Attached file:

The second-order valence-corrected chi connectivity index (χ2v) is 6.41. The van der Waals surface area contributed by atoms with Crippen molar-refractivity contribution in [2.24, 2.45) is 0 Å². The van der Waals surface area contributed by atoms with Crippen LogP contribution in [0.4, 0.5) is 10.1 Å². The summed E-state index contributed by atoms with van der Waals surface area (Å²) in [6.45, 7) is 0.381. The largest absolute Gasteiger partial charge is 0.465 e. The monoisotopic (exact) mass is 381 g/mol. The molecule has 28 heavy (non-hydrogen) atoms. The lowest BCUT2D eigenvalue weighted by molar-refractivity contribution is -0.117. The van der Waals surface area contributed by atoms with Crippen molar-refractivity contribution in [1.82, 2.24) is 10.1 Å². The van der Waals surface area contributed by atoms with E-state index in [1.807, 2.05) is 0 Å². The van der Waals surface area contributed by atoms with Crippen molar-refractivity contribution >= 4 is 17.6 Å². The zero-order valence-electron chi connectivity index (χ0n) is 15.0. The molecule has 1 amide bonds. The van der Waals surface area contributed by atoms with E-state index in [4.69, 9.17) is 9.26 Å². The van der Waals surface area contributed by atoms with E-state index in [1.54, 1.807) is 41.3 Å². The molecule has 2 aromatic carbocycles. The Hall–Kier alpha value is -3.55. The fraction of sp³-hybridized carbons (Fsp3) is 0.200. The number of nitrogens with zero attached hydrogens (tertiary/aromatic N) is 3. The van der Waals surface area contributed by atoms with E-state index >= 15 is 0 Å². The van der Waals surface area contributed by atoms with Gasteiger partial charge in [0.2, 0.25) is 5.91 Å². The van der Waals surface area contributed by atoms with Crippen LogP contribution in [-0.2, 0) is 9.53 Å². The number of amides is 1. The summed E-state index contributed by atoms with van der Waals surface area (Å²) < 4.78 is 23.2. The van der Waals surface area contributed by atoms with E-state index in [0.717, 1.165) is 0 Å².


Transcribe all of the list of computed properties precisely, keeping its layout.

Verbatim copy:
The second-order valence-corrected chi connectivity index (χ2v) is 6.41. The van der Waals surface area contributed by atoms with Crippen molar-refractivity contribution in [2.24, 2.45) is 0 Å². The van der Waals surface area contributed by atoms with Crippen LogP contribution in [0.4, 0.5) is 10.1 Å². The summed E-state index contributed by atoms with van der Waals surface area (Å²) in [6.45, 7) is 0.381. The largest absolute Gasteiger partial charge is 0.465 e. The monoisotopic (exact) mass is 381 g/mol. The molecule has 28 heavy (non-hydrogen) atoms. The lowest BCUT2D eigenvalue weighted by molar-refractivity contribution is -0.117. The van der Waals surface area contributed by atoms with Crippen molar-refractivity contribution in [1.82, 2.24) is 10.1 Å². The van der Waals surface area contributed by atoms with E-state index in [1.807, 2.05) is 0 Å². The van der Waals surface area contributed by atoms with Crippen molar-refractivity contribution >= 4 is 17.6 Å². The zero-order valence-electron chi connectivity index (χ0n) is 15.0. The molecule has 1 amide bonds. The van der Waals surface area contributed by atoms with E-state index in [4.69, 9.17) is 9.26 Å². The van der Waals surface area contributed by atoms with E-state index in [1.54, 1.807) is 41.3 Å². The molecule has 2 aromatic carbocycles. The Hall–Kier alpha value is -3.55. The fraction of sp³-hybridized carbons (Fsp3) is 0.200. The number of nitrogens with zero attached hydrogens (tertiary/aromatic N) is 3. The van der Waals surface area contributed by atoms with E-state index >= 15 is 0 Å². The van der Waals surface area contributed by atoms with Gasteiger partial charge in [0.2, 0.25) is 5.91 Å². The van der Waals surface area contributed by atoms with Crippen LogP contribution in [-0.2, 0) is 9.53 Å². The number of amides is 1. The summed E-state index contributed by atoms with van der Waals surface area (Å²) < 4.78 is 23.2. The van der Waals surface area contributed by atoms with E-state index in [0.717, 1.165) is 0 Å².